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How Major League Soccer’s Reluctance to Evolve Contributed to Yoshimar Yotún’s Transfer

MLS has failed to adapt as players head for greener pastures.

MLS: Orlando City SC at FC Dallas Andrew Dieb-USA TODAY Sports

Last week, Orlando City transferred star midfielder Yoshimar Yotún to Liga MX side Cruz Azul. Despite the club submitting new offers to retain the Peruvian, the player wanted to leave for the stronger side in a better league. While multiple factors could be blamed for the departure, the Lions are another victim of MLS’ refusal to evolve.

When MLS launched in 1996, the league’s setup was single-entity, a system in which the league owns all player contracts and creates its own rules for player distribution. In the early years, the league had as few as three operators of teams, making that structure necessary. Proof of this was when the players sued the league for violating anti-trust laws but the judge stated that, while the league technically did, it was to save the league from potential dissolution.

In the 1970s, the original North American Soccer League teams entered bidding wars for players, which eventually led to the league’s demise. A major reason for MLS’ single-entity system is to keep the cost of player contracts down. But this causes the better players that are not one of the few Designated Players to seek employment elsewhere.

It’s fair to say that Orlando City’s operators don’t want to spend the money to compete with other big-market teams but this move is not entirely their fault. Sure, part of Yotún’s reasoning for leaving may be that the club has been in a downward spiral over the past four years, but there were also financial considerations. Not only was Orlando City limited in what it could offer the midfielder but every other team in the league was as well. He also wouldn’t have any say in the team he were to go to should he want to leave but remain in the league.

The roster rules implemented by MLS are the biggest reason why the league is well behind its southern neighbors. Despite the league’s insistence that the American top tier league is not much worse than Liga MX, results on the field would suggest otherwise.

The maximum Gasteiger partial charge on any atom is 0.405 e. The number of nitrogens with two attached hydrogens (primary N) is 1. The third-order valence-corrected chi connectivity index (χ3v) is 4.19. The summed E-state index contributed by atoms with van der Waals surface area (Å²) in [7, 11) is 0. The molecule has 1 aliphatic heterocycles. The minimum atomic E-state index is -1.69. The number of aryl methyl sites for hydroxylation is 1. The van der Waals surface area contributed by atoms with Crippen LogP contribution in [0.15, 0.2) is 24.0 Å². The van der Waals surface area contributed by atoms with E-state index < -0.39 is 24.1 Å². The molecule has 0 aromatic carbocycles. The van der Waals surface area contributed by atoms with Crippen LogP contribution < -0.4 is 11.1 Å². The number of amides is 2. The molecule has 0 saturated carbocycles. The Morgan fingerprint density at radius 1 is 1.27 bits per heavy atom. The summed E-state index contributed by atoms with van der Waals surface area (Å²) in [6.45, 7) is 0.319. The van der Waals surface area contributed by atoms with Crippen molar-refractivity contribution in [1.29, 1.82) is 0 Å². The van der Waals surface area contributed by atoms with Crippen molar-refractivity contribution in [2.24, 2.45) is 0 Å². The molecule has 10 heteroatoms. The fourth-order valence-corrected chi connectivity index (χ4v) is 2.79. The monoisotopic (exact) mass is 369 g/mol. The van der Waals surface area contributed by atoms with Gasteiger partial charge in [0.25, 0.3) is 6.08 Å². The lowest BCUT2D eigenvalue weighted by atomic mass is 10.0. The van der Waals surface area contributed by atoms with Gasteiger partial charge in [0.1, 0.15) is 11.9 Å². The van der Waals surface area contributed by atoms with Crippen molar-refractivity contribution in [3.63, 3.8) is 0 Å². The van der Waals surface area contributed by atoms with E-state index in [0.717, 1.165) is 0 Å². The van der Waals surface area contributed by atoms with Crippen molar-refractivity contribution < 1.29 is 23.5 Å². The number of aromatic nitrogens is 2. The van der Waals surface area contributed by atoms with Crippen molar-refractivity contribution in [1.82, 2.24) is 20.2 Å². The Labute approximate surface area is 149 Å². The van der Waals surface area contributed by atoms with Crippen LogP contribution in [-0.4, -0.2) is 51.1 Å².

The best way to compare MLS with Liga MX is through the Concacaf Champions League, in which teams from the two leagues compete on the field. In three of the last five years, both finalists in the competition were Mexican clubs, and in two of those years at least three of the four semifinalists were Mexican. In total, MLS has won four times and lost 13 times against Mexican clubs. The most recent tournament saw teams go 3-3 and Toronto nearly knocked off C.D. Guadalajara but that was the first time MLS clubs won as many games as they had lost.

Considering that teams are able to pay more on average for their players and the teams have a greater chance of winning more meaningful silverware, it’s no surprise that so many players head south. Given that Yotún is in the middle of his prime at 28 years old, it’s hard to blame him for making such a move.

The rules that once kept MLS in business are now a hindrance as the league has continued to grow in popularity and television rights have risen. As long as those in the league office insist on keeping the power, the clubs will suffer as they continue to see their best players depart for greener pastures. Orlando City is just the latest in a long line of clubs suffering from this problem.